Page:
GOSPEL musician, Ivy Kombo, fears she could lose her two kids to the Social Services in the United Kingdom.
She is facing fraud and perjury charges alongside her husband, Admire Kasi.
Kombo has applied to temporarily reclaim her passport to take her two minor children back to the United Kingdom where she is based.
She claims the children’s schools are demanding that they return to class.
However, she and her husband, Admire Kasi, are stuck in Zimbabwe following the surrender of their passports as part of their bail conditions.
The two were released on US$300 bail each and ordered not to interfere with witnesses, to reside at their given address in The Grange, Harare, and to surrender their passports.
Through her lawyer, Shylet Mapanje, Kombo told the court in a written application that she only intended to travel with her two minor children back to the UK, as she is the only person who can do so besides her husband.
She said she needs to put the two children back to school, arrange a professional caregiver for them before returning to Zimbabwe to clear her name.
“The applicant travelled from the United Kingdom on the 26th of October 2023 for a church conference with her two minor children aged 5 and 15 years.
“The respective schools of the two minor children are now demanding that the pair returns to school, but that seems impossible as they are stuck with their parents here in Zimbabwe; the same parents whose passports were surrendered as part of their bail conditions.
“Due to this situation, the UK Social Service is also demanding that these children return to school as soon as possible, and if they do not return to school, the children will ultimately be taken away from their parents by the Social Work Services of the United Kingdom so as to safeguard the best interests of the children, which includes full access to their education without hindrances,” she said in her application.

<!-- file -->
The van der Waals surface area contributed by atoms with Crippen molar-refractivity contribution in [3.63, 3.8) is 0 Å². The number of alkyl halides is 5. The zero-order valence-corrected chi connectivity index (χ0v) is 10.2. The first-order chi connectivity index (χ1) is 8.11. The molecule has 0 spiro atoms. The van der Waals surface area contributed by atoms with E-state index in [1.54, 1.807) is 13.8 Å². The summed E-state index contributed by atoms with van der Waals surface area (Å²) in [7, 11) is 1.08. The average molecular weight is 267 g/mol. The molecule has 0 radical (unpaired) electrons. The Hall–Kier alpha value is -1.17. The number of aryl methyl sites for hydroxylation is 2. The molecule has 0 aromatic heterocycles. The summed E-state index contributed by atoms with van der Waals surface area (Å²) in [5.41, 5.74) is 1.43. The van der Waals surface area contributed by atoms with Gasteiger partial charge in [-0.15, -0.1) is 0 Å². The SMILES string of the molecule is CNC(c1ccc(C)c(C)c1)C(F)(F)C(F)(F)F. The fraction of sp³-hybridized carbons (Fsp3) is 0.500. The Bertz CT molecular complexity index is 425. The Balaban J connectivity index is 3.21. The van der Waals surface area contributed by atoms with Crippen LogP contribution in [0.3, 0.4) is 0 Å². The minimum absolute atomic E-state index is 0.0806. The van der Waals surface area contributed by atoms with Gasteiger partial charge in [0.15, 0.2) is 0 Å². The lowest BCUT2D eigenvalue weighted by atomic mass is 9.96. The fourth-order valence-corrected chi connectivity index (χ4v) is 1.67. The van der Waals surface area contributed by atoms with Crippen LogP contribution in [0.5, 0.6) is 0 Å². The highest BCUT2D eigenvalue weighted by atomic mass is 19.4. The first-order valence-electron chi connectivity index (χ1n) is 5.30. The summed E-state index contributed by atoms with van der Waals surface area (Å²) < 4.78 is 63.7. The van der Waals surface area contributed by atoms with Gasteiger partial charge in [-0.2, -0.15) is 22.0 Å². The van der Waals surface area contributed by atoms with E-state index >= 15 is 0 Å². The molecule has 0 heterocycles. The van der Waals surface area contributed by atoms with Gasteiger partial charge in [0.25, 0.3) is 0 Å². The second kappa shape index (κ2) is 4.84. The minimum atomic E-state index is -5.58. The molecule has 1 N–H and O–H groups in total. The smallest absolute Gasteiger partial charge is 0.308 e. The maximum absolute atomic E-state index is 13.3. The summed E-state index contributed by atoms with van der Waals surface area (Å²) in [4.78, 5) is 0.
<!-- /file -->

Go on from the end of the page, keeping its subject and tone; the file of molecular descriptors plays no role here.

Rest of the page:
Kombo said she is willing to surrender tittle deeds to her property in Pomona worth US$200 000 as temporary surety that would be returned when she returns the passport to the Clerk of Court on December 12.
The State objected to the application, and magistrate Donald Ndirowei is scheduled to make a ruling today.
Allegations are that the couple graduated from the University of Bedfordshire with Bachelor of Laws degrees in 2013, and for them to practise law in Zimbabwe, they had to attain a certificate of completion with the Council for Legal Education (CLE) after writing and passing conversion examinations.
Claims are that in 2021, Kombo approached one Shorai Tafadzwa Mupunga, a CLE official to assist her to register and write the conversion examinations.
Mupunga reportedly advised her that she would engage Huggins Duri, who was secretary of CLE.
Allegations are that sometime last year, Mupunga approached Duri, who indicated that he was able to facilitate the issuing of the conversion certificates without writing the conversion examinations if the couple paid US$1 100.
The two allegedly paid the money through Mupunga, who handed it to Duri, who then processed the certificates which certified that the couple had written and passed eight conversion subjects which are: Statute Law, Evidence, Bookkeeping, Civil Law Practice Duties and Functions and Ethics for Legal Practitioners, Civil Practice and Procedure, Common Law 1 and Common Law 2.
Claims are that Duri handed the certificates to Mupunga for transmission to the couple.